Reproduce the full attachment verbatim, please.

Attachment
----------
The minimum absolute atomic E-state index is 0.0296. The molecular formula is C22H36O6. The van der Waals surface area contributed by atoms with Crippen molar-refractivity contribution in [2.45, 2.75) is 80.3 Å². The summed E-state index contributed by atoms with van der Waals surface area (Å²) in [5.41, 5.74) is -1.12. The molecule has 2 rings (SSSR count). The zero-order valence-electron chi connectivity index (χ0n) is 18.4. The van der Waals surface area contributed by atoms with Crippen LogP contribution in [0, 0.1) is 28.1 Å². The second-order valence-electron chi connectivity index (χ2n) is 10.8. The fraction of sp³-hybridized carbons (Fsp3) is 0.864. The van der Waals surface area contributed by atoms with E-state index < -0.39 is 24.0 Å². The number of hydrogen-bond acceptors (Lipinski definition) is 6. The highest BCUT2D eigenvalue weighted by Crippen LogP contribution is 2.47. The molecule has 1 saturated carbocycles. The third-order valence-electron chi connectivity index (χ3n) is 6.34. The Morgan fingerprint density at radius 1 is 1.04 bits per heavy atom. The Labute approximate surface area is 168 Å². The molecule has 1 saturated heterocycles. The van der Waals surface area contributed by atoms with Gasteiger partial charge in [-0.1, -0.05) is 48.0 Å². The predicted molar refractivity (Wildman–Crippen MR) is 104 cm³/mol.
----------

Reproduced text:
The minimum absolute atomic E-state index is 0.0296. The molecular formula is C22H36O6. The van der Waals surface area contributed by atoms with Crippen molar-refractivity contribution in [2.45, 2.75) is 80.3 Å². The summed E-state index contributed by atoms with van der Waals surface area (Å²) in [5.41, 5.74) is -1.12. The molecule has 2 rings (SSSR count). The zero-order valence-electron chi connectivity index (χ0n) is 18.4. The van der Waals surface area contributed by atoms with Crippen LogP contribution in [0, 0.1) is 28.1 Å². The second-order valence-electron chi connectivity index (χ2n) is 10.8. The fraction of sp³-hybridized carbons (Fsp3) is 0.864. The van der Waals surface area contributed by atoms with E-state index < -0.39 is 24.0 Å². The number of hydrogen-bond acceptors (Lipinski definition) is 6. The highest BCUT2D eigenvalue weighted by Crippen LogP contribution is 2.47. The molecule has 1 saturated carbocycles. The third-order valence-electron chi connectivity index (χ3n) is 6.34. The Morgan fingerprint density at radius 1 is 1.04 bits per heavy atom. The Labute approximate surface area is 168 Å². The molecule has 1 saturated heterocycles. The van der Waals surface area contributed by atoms with Gasteiger partial charge in [-0.1, -0.05) is 48.0 Å². The predicted molar refractivity (Wildman–Crippen MR) is 104 cm³/mol.